Sunday, November 1, 2009

Not Just in Milwaukee

I've just had another one of those "it-doesn't-get-any-better-than-this" moments.  The details of the situation are this:

I was taking Joe, Maddy, and Olivia back to their mother's for the week.  Never fun.  I miss them, I hate being "out of touch" with them, and I would love to be there to hear their stories each day they hopped off the schoolbus.  They are not always excited about going back either.  Whether it's because of another school week, or because they miss us as much as we miss them, it's usually a very quiet ride.  Plus, it's not a "Wawa run."  This is some serious, get comfortable,set the Cruise Control driving.  Gas is over $2.60 per gallon, toll is $4.00, my time on Sunday evening -- priceless.  And the route has some of the worst roads I've ever driven!  Add that to the construction they are doing which forces three lanes of traffic into two cattle shoots over grated roads, and you have something similar to sliding down a six mile flight of stairs in a cardboard box!  At age eight I would have been amused...

The reality of the situation is this:

I had some of the people I love the most gathered around me for a full two hours -- just us, no distractions, talking, sharing the ride.  Being in the car is one of the best ways to witness your children interacting with each other.  It's close quarters, no one can stomp off to their room in a huff, and for some bizarre reason, sitting in the front seat makes you virtually invisible -- it's as if they completely forget you are there, and they say precisely what they would say were you not less than two feet from them! 

Olivia and Madison were in the very back row talking and playing a game.  Joe and Christine were in the middle.  Joe had turned on the overhead light under the pretense he was going to work on a history assignment.  The warm orange glow of the light behind me made the night ahead seem like pitch, but it lit up each face near me as if only we existed.  Eventually Joe had joined Christine in a computer game and they were engrossed in a miniscule world of make-believe, American history all but forgotten.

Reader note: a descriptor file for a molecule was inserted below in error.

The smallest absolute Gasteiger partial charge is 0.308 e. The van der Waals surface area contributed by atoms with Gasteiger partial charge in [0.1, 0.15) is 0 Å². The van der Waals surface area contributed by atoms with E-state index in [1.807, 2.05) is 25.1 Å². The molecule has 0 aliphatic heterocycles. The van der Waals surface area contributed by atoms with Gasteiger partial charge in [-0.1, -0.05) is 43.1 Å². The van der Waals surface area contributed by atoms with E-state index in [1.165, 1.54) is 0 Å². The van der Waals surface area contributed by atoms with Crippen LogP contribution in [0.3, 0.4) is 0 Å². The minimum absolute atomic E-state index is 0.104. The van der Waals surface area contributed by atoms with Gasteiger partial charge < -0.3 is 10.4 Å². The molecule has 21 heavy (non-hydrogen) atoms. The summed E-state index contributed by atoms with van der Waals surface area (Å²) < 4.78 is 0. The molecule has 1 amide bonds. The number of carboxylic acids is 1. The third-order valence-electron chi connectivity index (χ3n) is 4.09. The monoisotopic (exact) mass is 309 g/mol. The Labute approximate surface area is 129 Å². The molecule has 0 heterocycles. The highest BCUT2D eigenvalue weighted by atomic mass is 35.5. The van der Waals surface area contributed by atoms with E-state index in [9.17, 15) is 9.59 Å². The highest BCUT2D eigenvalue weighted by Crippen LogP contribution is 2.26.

My mother was with me in the front seat; she had joined us for dinner -- one of our more raucous gatherings -- and decided to take the ride afterward.  She and I chatted freely on the way home, much like we did on some of our previous roadtrips when Steven and Christine were young.

From time to time, someone would complain of undesirable odors emanating from the back seat, or ask for a piece of gum or a drink of water.  We helped Olivia spell words like "cup" and "fish," then asked her to find them on pieces of the Halloween candy she'd brought with her.  It wasn't the cacophony of dinner just a short time before, but the humor, the frivolity, the familiarity was there.

I thought about the many times I just wished someone would master the technique of changing the empty toilet paper roll, or imagined what it would be like to grab my keys and head toward the front door without hearing a littany of voices beg "C'nigo?"  I smiled and shook my head.  Nope.  Times like these make it all worth it; I wouldn't trade it for the world. 
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